By that time Fentsyk had become fully engaged in Subcarpathian political life, maintaining since the first of his many “engagements” at international conferences a position strongly critical of Czechoslovakia for not having fulfilled those provisions of the *Treaty of St.Germain (1919) that had called for *autonomy to be granted to *Subcarpathian Rus’. Accused of anti-state activity, he was arrested by the Czechoslovak authorities upon his return from the United States (1935). In the same year, however, he was chosen to serve as deputy (1935-1938) in the Czechoslovak parliament representing the *Russian National Autonomist party he had recently founded, and was therefore released from custody. To promote his autonomist and Russophile views Fentsyk published several newspapers: *Karpatorusskii golos (1932-34), Nash put’ (1935-38), and Molodaia Rus’ (1938). Most of the funding for these ventures came from Russophile-oriented immigrant organizations in the United States and from the Polish government via its consulate in Uzhhorod. Impressed by the Italian variety of fascism, Fentsyk even tried to create a single “Carpatho-Russian party” for which he would be the “supreme leader” (vozhd’).

During Czechoslovakia’s political crisis (1938) Fentsyk reached an accord with his rival Russophile autonomist leader Andrii *Brodii and accepted a post in the latter’s government (October 1938), with specific responsibility for determining Subcarpathia’s final boundary with Slovakia. In the course of these negotiations Fentsyk embarked on an intense irredentist campaign directed at uniting the Rusyn-inhabited *Presov Region with Subcarpathian Rus’. While unsuccessful in this goal, Fentsyk’s activity resulted in strained relations between the new autonomous governments of Slovakia and Subcarpathian Rus’. On October 26, 1938, Fentsyk, together with the Subcarpathian prime minister Brodii, was accused by the Czechoslovak government of political agitation on behalf of Hungary. Fearing arrest, he fled to Budapest, where he was named a deputy to the Hungarian parliament and entrusted with organizing a paramilitary youth organization, the so-called chornorubashechniki (Black Shirts). Working from the southern part of Subcarpathian Rus’ annexed by Hungary on November 2, 1938, the Black Shirts were to enter what remained of Czechoslovakia’s autonomous eastern province (the Voloshyn-led Carpatho-Ukraine) in order to provoke political destabilization.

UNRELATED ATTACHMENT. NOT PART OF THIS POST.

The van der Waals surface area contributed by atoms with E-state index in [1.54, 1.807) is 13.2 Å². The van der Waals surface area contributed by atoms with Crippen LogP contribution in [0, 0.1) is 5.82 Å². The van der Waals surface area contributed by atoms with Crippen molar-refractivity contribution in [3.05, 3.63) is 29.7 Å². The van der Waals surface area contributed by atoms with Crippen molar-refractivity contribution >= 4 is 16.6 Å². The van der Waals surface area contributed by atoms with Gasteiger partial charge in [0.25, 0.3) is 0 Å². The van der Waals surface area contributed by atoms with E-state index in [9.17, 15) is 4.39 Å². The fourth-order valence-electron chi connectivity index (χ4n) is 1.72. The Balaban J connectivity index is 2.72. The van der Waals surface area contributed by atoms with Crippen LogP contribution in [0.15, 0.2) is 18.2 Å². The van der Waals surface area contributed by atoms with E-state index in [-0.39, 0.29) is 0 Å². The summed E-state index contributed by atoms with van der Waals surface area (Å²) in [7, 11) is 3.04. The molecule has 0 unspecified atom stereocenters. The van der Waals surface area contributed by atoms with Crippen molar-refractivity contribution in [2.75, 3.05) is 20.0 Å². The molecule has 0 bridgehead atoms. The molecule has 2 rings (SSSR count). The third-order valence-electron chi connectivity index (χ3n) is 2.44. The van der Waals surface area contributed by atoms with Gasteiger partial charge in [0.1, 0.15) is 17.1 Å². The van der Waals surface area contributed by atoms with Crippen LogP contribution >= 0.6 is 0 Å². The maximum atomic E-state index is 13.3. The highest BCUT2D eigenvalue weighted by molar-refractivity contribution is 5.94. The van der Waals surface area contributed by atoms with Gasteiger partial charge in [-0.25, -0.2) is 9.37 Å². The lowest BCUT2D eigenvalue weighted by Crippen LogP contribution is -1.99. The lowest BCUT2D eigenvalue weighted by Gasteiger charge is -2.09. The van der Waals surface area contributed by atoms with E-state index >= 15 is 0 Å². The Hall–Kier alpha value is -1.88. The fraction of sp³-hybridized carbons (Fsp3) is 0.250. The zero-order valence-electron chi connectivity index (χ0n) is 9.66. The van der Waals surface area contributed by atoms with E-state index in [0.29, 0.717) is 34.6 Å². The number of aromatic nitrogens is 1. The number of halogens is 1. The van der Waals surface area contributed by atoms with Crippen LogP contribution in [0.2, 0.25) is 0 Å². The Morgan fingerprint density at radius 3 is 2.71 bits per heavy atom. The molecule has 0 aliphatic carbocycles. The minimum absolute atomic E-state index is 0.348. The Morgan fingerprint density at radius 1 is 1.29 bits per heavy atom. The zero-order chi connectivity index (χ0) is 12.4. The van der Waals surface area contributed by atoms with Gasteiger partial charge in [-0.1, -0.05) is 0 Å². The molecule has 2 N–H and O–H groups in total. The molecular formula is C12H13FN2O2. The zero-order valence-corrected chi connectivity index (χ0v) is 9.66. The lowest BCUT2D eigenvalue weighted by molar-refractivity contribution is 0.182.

After Hungary annexed the rest of Subcarpathian Rus’ (March 1939) Fentsyk was appointed a member (1939-1944) of the upper house of the Hungarian parliament, but in stark contrast to what he was able to do under Czechoslovak rule, he and other pro-Hungarian Rusyn activists were effectively barred from any serious role in political life. Fentsyk continued to publicize the need for Subcarpathian *autonomy in Hungarian publications (A Karpataljai autonomia es a kisebbsegi kerdes, 1941), but to no avail. When the Soviet Army reached Subcarpathian Rus’ in late 1944, Fentsyk decided not to flee. He was arrested by the Soviet military counter-intelligence force SMERSH on March 31, 1945, and placed on trial by the “people’s court” of *Transcarpathian Ukraine. Sentenced to death, he was shot on March 3, 1946, in the Uzhhorod prison. Nearly half a century later the sentence was overturned by the post-Communist Transcarpathian Regional Court of Ukraine and Fentsyk was posthumously rehabilitated (February 24, 1992).

Ivan Pop

Entry courtesy of Encyclopedia of Rusyn History and Culture.